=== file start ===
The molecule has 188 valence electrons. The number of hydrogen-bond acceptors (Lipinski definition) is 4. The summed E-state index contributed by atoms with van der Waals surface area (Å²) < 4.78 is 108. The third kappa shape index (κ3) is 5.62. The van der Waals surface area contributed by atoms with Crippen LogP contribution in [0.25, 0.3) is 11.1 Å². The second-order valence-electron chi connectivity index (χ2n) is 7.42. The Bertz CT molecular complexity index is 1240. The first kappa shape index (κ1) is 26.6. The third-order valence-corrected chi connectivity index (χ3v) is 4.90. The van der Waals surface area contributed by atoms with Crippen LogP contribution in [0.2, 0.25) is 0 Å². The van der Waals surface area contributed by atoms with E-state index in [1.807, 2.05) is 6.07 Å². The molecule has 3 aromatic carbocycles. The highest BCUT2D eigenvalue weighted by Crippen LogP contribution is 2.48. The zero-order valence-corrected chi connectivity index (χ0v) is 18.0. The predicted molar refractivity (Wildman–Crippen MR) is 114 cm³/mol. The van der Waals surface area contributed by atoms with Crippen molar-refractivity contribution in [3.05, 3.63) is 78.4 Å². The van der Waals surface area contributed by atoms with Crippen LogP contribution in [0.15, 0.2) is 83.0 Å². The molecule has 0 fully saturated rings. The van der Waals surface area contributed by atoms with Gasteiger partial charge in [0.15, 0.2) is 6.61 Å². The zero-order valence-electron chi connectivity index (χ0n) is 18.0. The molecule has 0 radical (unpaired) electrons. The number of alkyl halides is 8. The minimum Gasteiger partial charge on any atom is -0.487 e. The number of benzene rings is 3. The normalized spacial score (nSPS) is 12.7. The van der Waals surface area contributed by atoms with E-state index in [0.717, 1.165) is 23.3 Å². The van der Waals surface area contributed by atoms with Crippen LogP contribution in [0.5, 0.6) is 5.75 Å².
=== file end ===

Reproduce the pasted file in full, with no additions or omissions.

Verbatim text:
The molecule has 188 valence electrons. The number of hydrogen-bond acceptors (Lipinski definition) is 4. The summed E-state index contributed by atoms with van der Waals surface area (Å²) < 4.78 is 108. The third kappa shape index (κ3) is 5.62. The van der Waals surface area contributed by atoms with Crippen LogP contribution in [0.25, 0.3) is 11.1 Å². The second-order valence-electron chi connectivity index (χ2n) is 7.42. The Bertz CT molecular complexity index is 1240. The first kappa shape index (κ1) is 26.6. The third-order valence-corrected chi connectivity index (χ3v) is 4.90. The van der Waals surface area contributed by atoms with Crippen LogP contribution in [0.2, 0.25) is 0 Å². The van der Waals surface area contributed by atoms with E-state index in [1.807, 2.05) is 6.07 Å². The molecule has 3 aromatic carbocycles. The highest BCUT2D eigenvalue weighted by Crippen LogP contribution is 2.48. The zero-order valence-corrected chi connectivity index (χ0v) is 18.0. The predicted molar refractivity (Wildman–Crippen MR) is 114 cm³/mol. The van der Waals surface area contributed by atoms with Crippen molar-refractivity contribution in [3.05, 3.63) is 78.4 Å². The van der Waals surface area contributed by atoms with Crippen LogP contribution in [0.15, 0.2) is 83.0 Å². The molecule has 0 fully saturated rings. The van der Waals surface area contributed by atoms with Gasteiger partial charge in [0.15, 0.2) is 6.61 Å². The zero-order valence-electron chi connectivity index (χ0n) is 18.0. The molecule has 0 radical (unpaired) electrons. The number of alkyl halides is 8. The minimum Gasteiger partial charge on any atom is -0.487 e. The number of benzene rings is 3. The normalized spacial score (nSPS) is 12.7. The van der Waals surface area contributed by atoms with E-state index in [0.717, 1.165) is 23.3 Å². The van der Waals surface area contributed by atoms with Crippen LogP contribution in [0.5, 0.6) is 5.75 Å².